2017-02-16 / Opinion

Patrick’s potty patrol problems

Dave McNeely

The stakes on Texas Lt. Gov. Dan Patrick’s Potty Patrol bill have gone up. The prospects it could have a serious impact on Texas’s economic bottom line are becoming more real.

Patrick, a Republican, and the Texas Senate’s presiding officer, has made it a top priority to bar transgender people from using public restrooms that do not reflect their gender at birth.

The National Football League, plus California, recently warned of potential boycotts, according to two Texas newspapers.

“The NFL embraces inclusiveness,” spokesman Brian McCarthy told the Houston Chronicle. “We want all fans to feel welcomed at our events, and NFL policies prohibit discrimination based on age, gender, race, religion, sexual orientation, or any other improper standard.”

A California bill that became effective Jan. 1 bans state-sponsored school teams from traveling to states with discriminatory transgender bathroom regulations -- like SB 6 would bring.

California officials confirmed they also mean business, the Austin American Statesman reported. States the California attorney general has already put off limits over bathroom bills include Kansas, North Carolina, Mississippi and Tennessee.

The NFL potential ban was echoed over the weekend on network TV news broadcasts.

Patrick says what he calls the “Women’s Privacy Act” is aimed at keeping men out of women’s restrooms, where they might assault not just women, but even little girls.

There’s nothing wrong with barring such behavior. In fact, there are already laws against it.

But Patrick’s obvious purpose is to keep a person born a male, but who identifies as a female, out of women’s restrooms.

It doesn’t matter that they may have been using women’s bathrooms for years, or even decades, without incident.

North Carolina passed such a law last March, and the result was a boycott by states and organizations that considered it unjustified discrimination against transgender people.

The boycotts came from organizations like the National Basketball Association that moved its 2017 All-Star Game from Charlotte to New Orleans; conventions; musicians who canceled concerts; potential college football and other playoff games; plus all kinds of businesses that dropped plans to move to or expand operations in the state.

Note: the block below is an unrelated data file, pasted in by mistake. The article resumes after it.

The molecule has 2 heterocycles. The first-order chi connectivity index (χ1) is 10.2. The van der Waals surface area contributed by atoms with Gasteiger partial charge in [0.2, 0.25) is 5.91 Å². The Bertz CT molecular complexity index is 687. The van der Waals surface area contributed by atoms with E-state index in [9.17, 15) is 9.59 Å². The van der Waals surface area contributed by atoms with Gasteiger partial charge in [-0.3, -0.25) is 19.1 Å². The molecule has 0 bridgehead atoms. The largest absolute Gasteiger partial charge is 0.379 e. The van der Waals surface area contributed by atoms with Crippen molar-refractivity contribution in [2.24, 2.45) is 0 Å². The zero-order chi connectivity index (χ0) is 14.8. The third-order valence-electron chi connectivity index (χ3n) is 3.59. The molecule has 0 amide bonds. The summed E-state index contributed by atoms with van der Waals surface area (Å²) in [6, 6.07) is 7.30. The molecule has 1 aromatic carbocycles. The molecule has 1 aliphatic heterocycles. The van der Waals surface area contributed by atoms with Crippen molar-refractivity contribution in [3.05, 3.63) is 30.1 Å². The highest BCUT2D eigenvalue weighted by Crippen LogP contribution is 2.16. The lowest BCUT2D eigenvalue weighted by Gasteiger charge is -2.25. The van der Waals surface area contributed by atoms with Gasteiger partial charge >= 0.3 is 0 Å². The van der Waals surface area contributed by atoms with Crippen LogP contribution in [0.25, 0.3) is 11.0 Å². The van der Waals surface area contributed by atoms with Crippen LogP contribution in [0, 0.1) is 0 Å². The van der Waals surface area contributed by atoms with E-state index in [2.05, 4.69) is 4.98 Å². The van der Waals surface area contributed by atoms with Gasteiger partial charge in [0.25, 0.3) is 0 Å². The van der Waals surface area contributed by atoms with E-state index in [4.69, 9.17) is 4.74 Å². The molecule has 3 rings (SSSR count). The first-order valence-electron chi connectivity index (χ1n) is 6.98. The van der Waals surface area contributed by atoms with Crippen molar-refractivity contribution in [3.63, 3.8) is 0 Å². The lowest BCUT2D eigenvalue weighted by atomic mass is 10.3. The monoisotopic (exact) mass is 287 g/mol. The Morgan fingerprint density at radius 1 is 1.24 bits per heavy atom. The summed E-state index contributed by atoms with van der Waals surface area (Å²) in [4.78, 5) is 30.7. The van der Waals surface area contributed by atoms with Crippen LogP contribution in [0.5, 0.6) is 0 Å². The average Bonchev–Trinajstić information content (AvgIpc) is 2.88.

The backlash against the bill also helped North Carolina Atty. Gen. Roy Cooper, a Democrat, narrowly wrest the governorship from incumbent Republican Gov. Pat McCrory.

Claims the “Bathroom Bill,” as it’s called in the Texas capitol, will have similarly hurt Texas business, are “bogus,” Patrick has insisted.

Last year, before the Texas Association of Business opposed the bill and estimated it could cost Texas $8.5 billion in lost revenue from tourism, conventions, sports, and entertainment, Patrick dismissed the idea that boycotts could occur as “ridiculous” and “more than offensive.”

Texas House Speaker Joe Straus is visibly cool to Patrick’s bill (SB 6), and in a talk to the TAB, suggested its members, “if you are concerned,” should let Gov. Greg Abbott know their attitude.

Abbott has danced around the Bathroom Bill issue. A few weeks before the legislative session began in January, reporters asked him about it.

“As a general rule I don’t think men should be in women’s bathrooms,” Abbott said. “We need to dig into the facts and find out who has been harmed or endangered or been compromised and how often that’s happened.”

Should a transgender person who identifies as a female be considered a woman?

“This isn’t an issue that should be determined without a full evaluation, all the information,” Abbott replied. “We are in the information-gathering stage right now.”

He hasn’t volunteered much information since. In his State of the State address Jan. 31, several legislators speculated what he might say about it. The answer was nothing – not a word.

The presumption in the capitol is that Abbott is trying to stay out of the battle, unless and until he sees which way it’s liable to go. If it passes the Senate, but dies in the House, he can just remain non-committal.

On the other hand, if Abbott joins with TAB in opposing the bill on economic grounds, that would give the House an excuse for letting the bill die -- thus allowing skittish House members to avoid a vote that could get them “cut up” at re-election no matter how they voted. There’s no sense in voting for a bill the governor might veto.

But on Saturday, Feb. 11, after the Austin and Houston stories on California and the NFL had run, Abbott tweeted, “NFL decision makers also benched Tom Brady last season. It ended with NFL handing the Super Bowl trophy to Brady.”

There may be a hint of Abbott’s attitude in that confusing statement, beyond questioning the NFL’s judgment. But if you can read those murky tea leaves and figure out what it is, you’re smarter than we are.

Contact McNeely at davemcneely111@gmail.com or (512) 458-2963.

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Why is the legislature

Why is the legislature wasting 1 second even thinking about this? What harm has ever been done? This is nothing but grandstanding for political purposes and is not worthy of even being considered. Are there any women's groups who have come out as strong proponents for this bill. Dan, focus on school financing and other critical state items.